GREENSBORO – Police Chief Wayne Scott is leaving the Greensboro Police Department after 30 years.

Scott, 49, announced his Jan. 31 retirement in a news conference Friday morning.

“I have mixed emotions,” Scott said. “Most are very positive, to know that I’ve reached this point in my career.”

Scott became chief in 2015 but had served on the force since joining in 1991 at 20 years old. 

“I have spent the majority of my life as a Greensboro police officer,” Scott said. “And that is what I’m most proud of. Not being chief, not ascending through the ranks, but being a police officer and serving our community.”

But Scott said now is his time to focus on family.

“Being the police chief in the city of Greensboro is a huge honor, but it also takes about 70 to 80 hours a week of my time,” Scott said. “I live and die with a cell phone in my hand.”

Scott said he doesn't anticipate going far from public service, but he doesn't yet know in what capacity. 

City Councilwoman Goldie Wells said Scott deserves this break.

“I appreciate all he’s done for the city and congratulate him on his retirement,” Wells said.  

Mayor Nancy Vaughan echoed Wells’ sentiment.

“Certainly, we appreciate all the good work he has done over the last couple of years, and I wish him well in his retirement,” Vaughan said.

Scott said he agreed to stay through January as the city looks for his successor. 

“Greensboro is just a great place to live,” Scott said. “I think it will get a lot of attention both locally and nationally.”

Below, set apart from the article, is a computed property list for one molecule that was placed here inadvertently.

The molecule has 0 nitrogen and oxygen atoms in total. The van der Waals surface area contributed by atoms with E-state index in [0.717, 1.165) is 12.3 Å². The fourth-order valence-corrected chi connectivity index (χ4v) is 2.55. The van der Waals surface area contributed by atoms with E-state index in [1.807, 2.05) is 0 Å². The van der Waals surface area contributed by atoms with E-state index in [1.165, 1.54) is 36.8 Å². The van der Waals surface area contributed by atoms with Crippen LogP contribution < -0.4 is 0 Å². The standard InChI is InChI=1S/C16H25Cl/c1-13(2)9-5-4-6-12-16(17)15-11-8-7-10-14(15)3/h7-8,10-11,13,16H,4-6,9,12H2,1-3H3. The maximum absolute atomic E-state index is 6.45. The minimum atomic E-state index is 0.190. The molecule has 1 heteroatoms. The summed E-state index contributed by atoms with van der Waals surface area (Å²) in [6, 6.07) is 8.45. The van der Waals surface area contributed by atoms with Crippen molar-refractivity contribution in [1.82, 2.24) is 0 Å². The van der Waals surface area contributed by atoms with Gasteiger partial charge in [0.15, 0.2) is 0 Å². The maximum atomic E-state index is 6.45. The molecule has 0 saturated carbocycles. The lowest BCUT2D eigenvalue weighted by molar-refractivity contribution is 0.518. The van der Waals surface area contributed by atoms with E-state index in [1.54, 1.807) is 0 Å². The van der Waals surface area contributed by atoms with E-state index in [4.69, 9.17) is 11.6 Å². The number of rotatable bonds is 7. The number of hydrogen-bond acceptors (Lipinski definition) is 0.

Greensboro Assistant City Manager Nathaniel “Trey” Davis said city staff are working to hire an executive search committee to find Scott’s replacement.

At least seven meetings will be held throughout the city, including one in each of the five city council districts, to get feedback from residents, he said.

That community input was lacking in Scott’s selection as chief, critics said when he replaced Ken Miller, who left to become the police chief in Greenville, S.C.

Critics also contended that not only did Scott have an advantage in the job selection process by being on the police force, it also meant he was an insider in a department that was facing allegations of racism at the time.

“We do know that this is a very important decision for our city and for our community,” Davis said. “As we narrow this down — as we look at the profile of the police chief — we want to let you know we’re confident that will be able to select a dynamic and a talented individual who will lead this agency and this city and serve you as a community.”

Vaughan said she's looking for a proven track record of policing in the next chief. 

"I can't think of any more difficult job there is," Vaughan said. "Policing, in general, is a very difficult job." 

Scott focused his attention Friday on his successes. 

He included on that list the creation of the office of community engagement, the development of a body-camera program, successful recruitment of new officers and creating community partnerships.

But he said he became chief at one of the country's most contentious times. 

Scott was questioned about whether recent controversies at the department, including the in-custody death of Marcus Smith, led to his retirement.

No, it was just time, he said. 

Scott’s retirement has been long anticipated since he reached eligibility earlier this year.

In a video posted on Vimeo Thursday night, Scott told his staff that he was putting rumors about his retirement to rest by announcing an official date.

"During the time between August and January things will remain the same," Scott said in the video. "I'll still be the chief. You'll still be part of the organization and in whatever your role is we'll still be doing what we do day-to-day."

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Contact Danielle Battaglia at 336-373-4476 and follow @dbattagliaNR on Twitter.​

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